McGlades Bistro & Wine Bar intends to open under new ownership this weekend, even though a state board invalidated a zoning change allowing its reopening.
The Eastern Washington Growth Management Hearings Board ruled last month that Spokane County violated state growth laws by altering the zoning of the rural site to allow for a full-service restaurant, annulling the change. But the county and an attorney for the owners of the property, at 4301 E. Day-Mt. Spokane Road, have appealed that decision in Spokane County Superior Court. They allege the hearings board ruling “arbitrarily and capriciously ignores the clear rule of law.” They ask the court to order the board to permit the reopening.
Meanwhile, McGlades owner Triple Charged LLC plans to open Saturday. There is no indication the county will try to stop it.
County Commissioner Todd Mielke said that he didn’t know whether McGlades should be allowed to reopen now, but that attorneys are researching the matter for the county. The county could face a lawsuit by either side, he said.
“The attorney for McGlades is saying that they are within the law and they are willing to withstand any challenge and probably threaten us with litigation if we try to take an enforcement action against them,” he said.
The three women who own McGlades had planned to open Sept. 9. Obtaining a liquor license and health inspection delayed the debut.
“As far as we understand, we’re legal,” said co-owner Nikki Goetz.
The conflict began when McGlades’ previous owners converted it from a fruit stand to a restaurant, a use that conflicted with county zoning. Spokane County commissioners last year voted 2-1 to change the zoning.
The Center for Justice, a nonprofit Spokane law firm acting on behalf of four neighbors and the Neighborhood Alliance of Spokane, successfully appealed to the hearings board. Neighbors argued that the county failed to complete sufficient environmental analysis of the 4.2-acre site and that commercial use is inappropriate in the rural area.
Property owners Shawn and Theresa Gabel sold the business to Triple Charged, which now leases the building. It’s a popular spot on the route to harvest community Green Bluff.
Last week, a Center for Justice attorney sent Triple Charged a letter asserting that opening the full restaurant is “not a lawful use and is clearly inconsistent” with the hearings board ruling and county zoning code. He cited potential penalties for zoning code violations, including a misdemeanor charge punishable by as many as 90 days in jail and a $1,000 fine, as well as civil penalties.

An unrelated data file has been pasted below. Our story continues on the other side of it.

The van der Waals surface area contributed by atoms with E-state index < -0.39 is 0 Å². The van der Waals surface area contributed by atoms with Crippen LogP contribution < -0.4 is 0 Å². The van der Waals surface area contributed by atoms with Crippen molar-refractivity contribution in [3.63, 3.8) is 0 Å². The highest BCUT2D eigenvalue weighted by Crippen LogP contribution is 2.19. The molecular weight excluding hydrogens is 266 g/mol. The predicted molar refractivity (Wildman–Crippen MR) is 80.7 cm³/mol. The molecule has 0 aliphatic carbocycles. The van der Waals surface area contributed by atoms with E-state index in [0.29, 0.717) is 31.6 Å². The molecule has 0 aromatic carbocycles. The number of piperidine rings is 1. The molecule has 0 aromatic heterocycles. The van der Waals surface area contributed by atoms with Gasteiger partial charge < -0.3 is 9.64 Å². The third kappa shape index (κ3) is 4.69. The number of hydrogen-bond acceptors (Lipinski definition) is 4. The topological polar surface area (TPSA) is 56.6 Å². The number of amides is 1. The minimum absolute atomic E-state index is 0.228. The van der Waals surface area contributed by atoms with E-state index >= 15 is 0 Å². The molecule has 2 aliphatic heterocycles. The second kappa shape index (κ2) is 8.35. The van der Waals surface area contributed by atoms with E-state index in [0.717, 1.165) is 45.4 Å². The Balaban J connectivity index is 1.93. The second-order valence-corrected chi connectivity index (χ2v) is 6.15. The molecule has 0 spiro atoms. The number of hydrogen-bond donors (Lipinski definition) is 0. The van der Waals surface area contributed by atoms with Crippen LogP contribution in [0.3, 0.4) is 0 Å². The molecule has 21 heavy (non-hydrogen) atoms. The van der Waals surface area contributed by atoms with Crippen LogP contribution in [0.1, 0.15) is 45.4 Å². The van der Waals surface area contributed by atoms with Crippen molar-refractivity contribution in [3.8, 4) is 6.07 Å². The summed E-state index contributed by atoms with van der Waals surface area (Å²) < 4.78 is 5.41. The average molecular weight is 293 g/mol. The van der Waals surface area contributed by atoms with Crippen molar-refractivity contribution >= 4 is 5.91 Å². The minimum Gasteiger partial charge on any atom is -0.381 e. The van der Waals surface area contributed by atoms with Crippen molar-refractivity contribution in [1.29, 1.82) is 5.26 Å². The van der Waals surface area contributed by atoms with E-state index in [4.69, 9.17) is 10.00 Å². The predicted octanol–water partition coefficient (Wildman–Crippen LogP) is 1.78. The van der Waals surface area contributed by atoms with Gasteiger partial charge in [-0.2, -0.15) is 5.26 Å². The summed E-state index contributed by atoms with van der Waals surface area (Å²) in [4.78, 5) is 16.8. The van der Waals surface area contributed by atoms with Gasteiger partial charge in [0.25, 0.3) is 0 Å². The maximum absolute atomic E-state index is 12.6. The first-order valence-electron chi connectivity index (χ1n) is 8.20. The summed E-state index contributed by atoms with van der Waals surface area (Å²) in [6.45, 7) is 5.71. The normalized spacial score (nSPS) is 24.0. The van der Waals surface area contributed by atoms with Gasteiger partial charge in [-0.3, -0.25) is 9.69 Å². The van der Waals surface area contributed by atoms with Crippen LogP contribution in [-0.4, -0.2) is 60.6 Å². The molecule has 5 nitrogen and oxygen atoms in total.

“We urge you to reconsider any decision to reopen until legal proceedings surrounding this property are resolved,” Rick Eichstaedt wrote.
Eichstaedt said in an interview he thinks the county’s chances of a successful appeal are “pretty small.”
“The decisions of the hearings board are entitled to a lot of deference by courts,” he said. “It’s unfortunate that the county spends so much money defending poor land-use decisions instead of getting it right.”
But in the Superior Court appeal, attorneys for the county and the Gabels argue the board ignored evidence and “engaged in unlawful procedure and/or decision-making process when it substituted its judgment for the reasoned policy choices” of the commissioners.
The Gabels already separately are suing the county, saying it put them out of business.
For Goetz and her daughter, Summer, opening soon is a matter of realizing their investment. They say they’ve spent about $75,000 in savings and borrowed money on the business.
“We were just going to let things run their course and see where they come out,” Nikki Goetz said. “There’s nothing really for us to do at this point in time.
“Daily, people come in and tell us how glad they are that we’re reopening and how excited they are to have us here,” she said. McGlades’ temporary liquor license expires Nov. 29, but it can apply for two 30-day extensions, said Anne Radford, a spokeswoman for the Washington state Liquor Control Board. Because someone objected to the application, the board must rule on whether to issue a permanent license, she said.